Tighter controls on apartment rent increases are emerging on the national stage. Already rent control or caps have been instituted in California, Oregon, and New York City. Serious attempts to expand these same efforts are underway across the U.S., which will affect a majority of the national multifamily housing stock and is already impacting cap rates.
The rent control measures that have been enacted are being closely watched by other states too, and as a result, have captured the attention of politicians. Many legislators are pushing for similar rules that have been endorsed by three of the top four presidential candidates.
National Multifamily Housing Council’s Jim Lapides says this national movement toward tighter rent control is here to stay, however misguided it may seem. “Unfortunately, I think we’re going to continue seeing it around the country for the foreseeable future,” he said.
To that point, California Governor Gavin Newsom said at a press conference last month when he signed AB 1482, the statewide rent control legislation, “This is a profoundly important moment. The fact that we are leading the nation in trying to meet this moment is a point of pride, and it is a point of principle that we need to continue this kind of energy to focus on increasing that supply.”
Newsom predicted other states would follow California’s lead. “We created the capacity of belief; now we know this can be done. You’re going to see this happing in states all across the country, not just one or two states,” he said. “There’s no doubt in my mind this is a movement afoot all across this country. It may be most acute in California, but is not unique, this affordability crisis in our nation.”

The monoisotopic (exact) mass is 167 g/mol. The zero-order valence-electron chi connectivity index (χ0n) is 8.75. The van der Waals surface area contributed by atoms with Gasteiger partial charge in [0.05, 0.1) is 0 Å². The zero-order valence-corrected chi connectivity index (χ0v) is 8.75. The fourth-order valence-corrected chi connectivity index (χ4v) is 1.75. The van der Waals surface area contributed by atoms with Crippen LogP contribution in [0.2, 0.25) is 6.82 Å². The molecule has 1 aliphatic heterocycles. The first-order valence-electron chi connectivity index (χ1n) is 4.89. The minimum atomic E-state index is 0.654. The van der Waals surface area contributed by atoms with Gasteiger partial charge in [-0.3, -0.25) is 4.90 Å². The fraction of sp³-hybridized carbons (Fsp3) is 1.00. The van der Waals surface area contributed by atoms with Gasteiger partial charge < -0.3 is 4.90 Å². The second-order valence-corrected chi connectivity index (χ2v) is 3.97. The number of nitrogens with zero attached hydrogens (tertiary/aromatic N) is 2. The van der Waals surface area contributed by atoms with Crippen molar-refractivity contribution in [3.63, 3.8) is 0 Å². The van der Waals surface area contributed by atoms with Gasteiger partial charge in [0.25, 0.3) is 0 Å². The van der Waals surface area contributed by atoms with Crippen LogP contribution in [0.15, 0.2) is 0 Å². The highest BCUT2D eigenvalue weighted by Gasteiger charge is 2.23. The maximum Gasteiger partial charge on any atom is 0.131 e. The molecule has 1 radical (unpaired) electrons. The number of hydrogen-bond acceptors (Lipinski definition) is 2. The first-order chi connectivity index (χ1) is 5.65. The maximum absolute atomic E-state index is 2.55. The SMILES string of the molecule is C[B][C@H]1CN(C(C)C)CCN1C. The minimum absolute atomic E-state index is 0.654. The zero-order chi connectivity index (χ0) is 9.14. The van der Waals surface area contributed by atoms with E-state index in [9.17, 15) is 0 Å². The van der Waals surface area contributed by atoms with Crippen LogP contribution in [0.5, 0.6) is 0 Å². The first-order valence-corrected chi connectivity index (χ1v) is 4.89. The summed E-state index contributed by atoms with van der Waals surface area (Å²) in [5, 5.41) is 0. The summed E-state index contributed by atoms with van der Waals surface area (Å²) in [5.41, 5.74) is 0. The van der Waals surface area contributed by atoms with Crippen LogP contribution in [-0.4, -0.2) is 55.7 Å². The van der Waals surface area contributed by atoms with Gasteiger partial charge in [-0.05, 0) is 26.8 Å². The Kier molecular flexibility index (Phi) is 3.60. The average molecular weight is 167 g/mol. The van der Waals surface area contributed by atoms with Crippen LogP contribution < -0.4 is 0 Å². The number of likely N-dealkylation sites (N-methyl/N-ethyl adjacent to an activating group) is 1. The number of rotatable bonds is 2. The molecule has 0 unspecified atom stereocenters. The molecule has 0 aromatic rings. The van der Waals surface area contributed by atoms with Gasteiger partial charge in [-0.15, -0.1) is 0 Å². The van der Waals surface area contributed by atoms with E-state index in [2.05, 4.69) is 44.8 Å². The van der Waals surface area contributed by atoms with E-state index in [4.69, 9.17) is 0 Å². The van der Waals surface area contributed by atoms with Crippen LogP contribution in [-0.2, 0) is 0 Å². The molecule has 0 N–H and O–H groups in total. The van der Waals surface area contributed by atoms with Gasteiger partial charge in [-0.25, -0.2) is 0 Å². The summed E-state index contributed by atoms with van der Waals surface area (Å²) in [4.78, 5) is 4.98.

California’s AB 1482 caps annual rent increases at 5% plus the rate of inflation — currently about 8% — for much of the state’s multifamily housing stock. The bill also includes “just cause” eviction policies to qualified California housing. The bill’s rent cap will mainly affect properties that are 15 years of age or older, contain two units or more, and are not already subject to local rent control ordinances. The legislation, however, will not interfere with local rent control laws, which remain under the purview of the Costa-Hawkins Rental Housing Act. The legislation also doesn’t apply to single-family homes, townhouses, and condos, except when owned by corporations or REITs. It also will exempt duplexes when one unit is occupied by the owner. A retroactive provision in the bill will require a landlord who raised the rent after March 15, 2019, by more than the new law allows, to reset the rent back to within the range of the bill’s provisions at the start of 2020.
Oregon’s new rent control law (Senate Bill 608), passed earlier this year, caps rent increases at 7% plus the rate of inflation for the urban West, which works out to a 9.9% rate through 2020 under current conditions. Buildings less than 15 years old are exempt from the cap, which Oregon lawmakers hope will keep the development pipeline full with new projects. The law doesn’t apply to government-subsidized rents, and the cap wouldn’t apply if a tenant vacates a unit on their own.
Part of what is driving the move toward tighter rent controls is a direct effort to address the high cost of housing. Many hope the passing of California’s AB 1482 rent control legislation will take some of the wind out of the sails of those pushing for tighter controls as a way to make housing more affordable in the Golden State. Yet, it may actually have the exact opposite effect.